Kaufer says the Democrats are motivated in part by the desire to have their party control the polling place and in part by the $95 paid to inspectors and clerks for the day.

The alleged push-back on Republican election workers gives rise to suspicions about what goes on when they are denied access.

Asked if he has seen actual voter fraud, Kaufer said a Democratic poll worker in his ward cast a ballot for a Republican friend in the April 26 primary election. He took pictures of the signature the poll worker forged for her friend and reported the incident to the District Attorney's Office.

That poll worker was arrested in September. A judge is expected to approve, in a Nov. 17 hearing, a sentence that would allow the poll worker to serve a term of probation and then have her record cleared if she stays out of trouble.Kaufer, a GOP delegate who voted to nominate Trump at the Republican National Convention, likes his party's nominee calling for people from outside the city to come here to observe voting.

But the Pennsylvania Election Code says poll watchers, who are allowed to enter polling places, must be registered to vote in the county where they serve.

"We'd love to have more volunteers in Philadelphia," Kaufer said. "We'll have poll watchers inside. They don't need to be poll watchers inside."

Joseph Wise, a minority inspector in the 59th Ward, has a different take.

Wise said Trump supporters from other counties should attempt to enter Philadelphia polling places on Election Day. Trump hasn't gone that far in his call to supporters.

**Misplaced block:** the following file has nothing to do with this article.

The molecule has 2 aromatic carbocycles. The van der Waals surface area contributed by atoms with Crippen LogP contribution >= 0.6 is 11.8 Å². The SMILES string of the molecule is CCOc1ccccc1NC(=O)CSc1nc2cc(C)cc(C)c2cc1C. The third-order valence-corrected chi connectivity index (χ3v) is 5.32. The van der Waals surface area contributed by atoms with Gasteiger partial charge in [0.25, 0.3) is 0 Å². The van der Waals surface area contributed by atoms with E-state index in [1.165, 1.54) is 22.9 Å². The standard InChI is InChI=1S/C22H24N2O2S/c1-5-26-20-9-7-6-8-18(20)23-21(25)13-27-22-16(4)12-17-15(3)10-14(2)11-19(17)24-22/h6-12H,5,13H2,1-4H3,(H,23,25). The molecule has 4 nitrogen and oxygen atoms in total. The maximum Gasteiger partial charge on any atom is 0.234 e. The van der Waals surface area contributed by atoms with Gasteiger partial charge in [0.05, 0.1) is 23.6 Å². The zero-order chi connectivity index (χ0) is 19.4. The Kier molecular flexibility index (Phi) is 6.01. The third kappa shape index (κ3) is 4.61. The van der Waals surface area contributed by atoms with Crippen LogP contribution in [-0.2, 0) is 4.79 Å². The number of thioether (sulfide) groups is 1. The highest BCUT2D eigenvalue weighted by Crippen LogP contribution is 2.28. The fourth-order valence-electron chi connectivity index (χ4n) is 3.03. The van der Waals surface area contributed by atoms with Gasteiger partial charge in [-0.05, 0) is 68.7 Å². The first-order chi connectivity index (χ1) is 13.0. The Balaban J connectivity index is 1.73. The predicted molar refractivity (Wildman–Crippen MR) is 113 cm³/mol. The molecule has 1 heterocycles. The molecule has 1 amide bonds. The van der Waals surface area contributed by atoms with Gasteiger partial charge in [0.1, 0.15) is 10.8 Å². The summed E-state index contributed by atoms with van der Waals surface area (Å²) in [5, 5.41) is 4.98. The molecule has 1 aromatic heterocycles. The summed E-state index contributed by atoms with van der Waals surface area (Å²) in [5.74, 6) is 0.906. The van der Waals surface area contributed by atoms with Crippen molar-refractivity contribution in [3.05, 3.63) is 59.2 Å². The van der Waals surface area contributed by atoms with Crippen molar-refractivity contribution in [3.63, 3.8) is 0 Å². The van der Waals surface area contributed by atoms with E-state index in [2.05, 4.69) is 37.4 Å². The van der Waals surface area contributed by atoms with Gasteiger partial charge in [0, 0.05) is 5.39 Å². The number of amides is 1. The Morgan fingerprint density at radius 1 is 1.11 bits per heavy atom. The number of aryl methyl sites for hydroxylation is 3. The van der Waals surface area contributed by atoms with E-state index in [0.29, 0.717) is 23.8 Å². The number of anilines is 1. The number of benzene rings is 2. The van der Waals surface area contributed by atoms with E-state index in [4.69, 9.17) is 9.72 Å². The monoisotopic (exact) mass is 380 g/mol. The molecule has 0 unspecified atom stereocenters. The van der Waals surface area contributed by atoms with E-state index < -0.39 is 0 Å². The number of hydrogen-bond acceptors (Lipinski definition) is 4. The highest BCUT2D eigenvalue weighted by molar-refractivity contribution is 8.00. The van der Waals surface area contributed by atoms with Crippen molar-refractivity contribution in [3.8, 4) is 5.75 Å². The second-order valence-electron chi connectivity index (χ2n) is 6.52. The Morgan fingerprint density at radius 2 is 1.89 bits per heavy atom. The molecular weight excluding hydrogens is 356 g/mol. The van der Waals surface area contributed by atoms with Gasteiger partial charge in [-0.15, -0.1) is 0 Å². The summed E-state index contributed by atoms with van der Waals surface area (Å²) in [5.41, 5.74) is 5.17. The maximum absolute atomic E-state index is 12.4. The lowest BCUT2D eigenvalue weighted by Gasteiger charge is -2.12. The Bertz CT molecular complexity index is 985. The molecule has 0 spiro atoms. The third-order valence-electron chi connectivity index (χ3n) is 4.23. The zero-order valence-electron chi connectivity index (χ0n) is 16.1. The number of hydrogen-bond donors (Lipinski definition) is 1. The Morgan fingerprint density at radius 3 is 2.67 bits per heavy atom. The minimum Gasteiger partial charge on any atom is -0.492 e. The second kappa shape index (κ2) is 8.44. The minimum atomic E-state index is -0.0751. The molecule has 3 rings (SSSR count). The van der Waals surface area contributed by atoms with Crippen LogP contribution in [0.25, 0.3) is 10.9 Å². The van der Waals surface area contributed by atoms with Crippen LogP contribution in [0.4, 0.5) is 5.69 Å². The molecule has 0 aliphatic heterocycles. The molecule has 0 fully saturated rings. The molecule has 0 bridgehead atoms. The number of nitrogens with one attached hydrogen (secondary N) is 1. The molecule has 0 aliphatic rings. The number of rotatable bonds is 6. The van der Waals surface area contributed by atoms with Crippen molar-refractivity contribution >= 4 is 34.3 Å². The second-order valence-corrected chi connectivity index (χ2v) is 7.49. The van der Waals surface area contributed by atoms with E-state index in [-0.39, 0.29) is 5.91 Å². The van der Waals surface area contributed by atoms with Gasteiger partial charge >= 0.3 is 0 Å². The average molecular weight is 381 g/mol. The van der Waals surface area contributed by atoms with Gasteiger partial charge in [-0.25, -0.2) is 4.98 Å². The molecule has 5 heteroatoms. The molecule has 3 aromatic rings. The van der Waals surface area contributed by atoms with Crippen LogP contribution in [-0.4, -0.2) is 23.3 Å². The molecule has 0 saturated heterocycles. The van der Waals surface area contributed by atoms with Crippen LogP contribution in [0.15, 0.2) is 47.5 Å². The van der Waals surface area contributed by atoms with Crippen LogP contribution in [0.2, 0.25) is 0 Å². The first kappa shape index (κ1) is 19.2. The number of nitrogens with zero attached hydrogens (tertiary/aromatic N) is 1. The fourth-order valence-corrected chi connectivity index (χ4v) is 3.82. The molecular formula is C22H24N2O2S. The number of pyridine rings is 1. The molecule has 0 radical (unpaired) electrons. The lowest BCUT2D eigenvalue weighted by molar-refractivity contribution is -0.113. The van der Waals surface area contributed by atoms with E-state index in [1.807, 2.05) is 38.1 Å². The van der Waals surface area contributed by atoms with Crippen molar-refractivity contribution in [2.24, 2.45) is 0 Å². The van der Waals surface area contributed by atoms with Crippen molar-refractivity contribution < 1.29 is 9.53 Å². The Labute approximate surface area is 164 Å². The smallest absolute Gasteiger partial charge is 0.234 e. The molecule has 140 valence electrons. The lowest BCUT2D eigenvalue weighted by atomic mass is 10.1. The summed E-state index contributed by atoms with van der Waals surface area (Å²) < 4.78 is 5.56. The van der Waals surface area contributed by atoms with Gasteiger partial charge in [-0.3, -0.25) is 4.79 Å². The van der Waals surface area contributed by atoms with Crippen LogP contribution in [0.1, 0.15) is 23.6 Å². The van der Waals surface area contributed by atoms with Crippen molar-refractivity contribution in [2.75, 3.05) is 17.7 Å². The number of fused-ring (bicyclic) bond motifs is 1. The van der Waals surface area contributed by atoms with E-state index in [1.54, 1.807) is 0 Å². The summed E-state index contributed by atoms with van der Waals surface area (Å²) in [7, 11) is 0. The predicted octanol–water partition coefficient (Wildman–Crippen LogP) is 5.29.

"They know they're supposed to stay outside," Wise said of Trump's out-of-town supporters. "But they're going to come in like they might vote."

Wise acknowledged that would be breaking a state law. But he said many poll workers don't bother to enforce the regulation that requires everyone but poll workers, poll watchers and voters to stay at least 10 feet from the entrance of a polling place.

Wise, who said he has seen many instances of people in polling places directing others how to vote, sees a balance in having Trump supporters try to infiltrate the process.

"I hope they do come in," Wise said. "Philadelphia's polls have a whole lot of stuff wrong with them."

Still, Wise said he is a vigilant inspector and never hesitates to call attention to potential problems. His most common complaint is electioneering in the polling place, when a poll workers or someone else tells a voter which candidate to support.

Wise also acknowledged he has never needed to call the District Attorney's Office to report a case of voter fraud.

Rochelle Porto kept copious notes - nearly 6,000 words - of her time as a Republican Party poll watcher in Fairhill during the 2012 general election.

It is a litany of lawyers squabbling about access to polling places, "union thugs" trying to intimidate people, disputes on who was allowed to be working as inspectors and clerks.

The hostility in Porto's notes reaches a crescendo when a majority inspector in the 37th Ward calls her a "bitch" and then sticks her tongue out at her.

The notes include suspicions about voter fraud - amid the chaos of polling place in a public school gym crowded with people she says should not be there - but no proof.

"It was just a hot mess," Porto said last week. "People have to go out and vote. But it's so rigged. There were five different polling divisions in this gym. Totally unmanageable."

Porto won't be watching the polls in Philadelphia during the Nov. 8 general election. She recently moved to Bensalem and so is ineligible to be a poll watcher in the city. But she thinks Trump supporters should show up.

"They could stand outside and just watch who is coming in," Porto said. "They could be looking for those vans who are busing people in. I've been told that happens."

Joe DeFelice, chairman of the Republican City Committee in Philadelphia, said he has heard the same rumors about voters being bused around to different polling places to cast ballots.

"I've never seen it substantiated," he said.

This article draws on material found in the digital archives of The Inquirer and Philadelphia Daily News. *Search the archives for yourself and subscribe for full access.*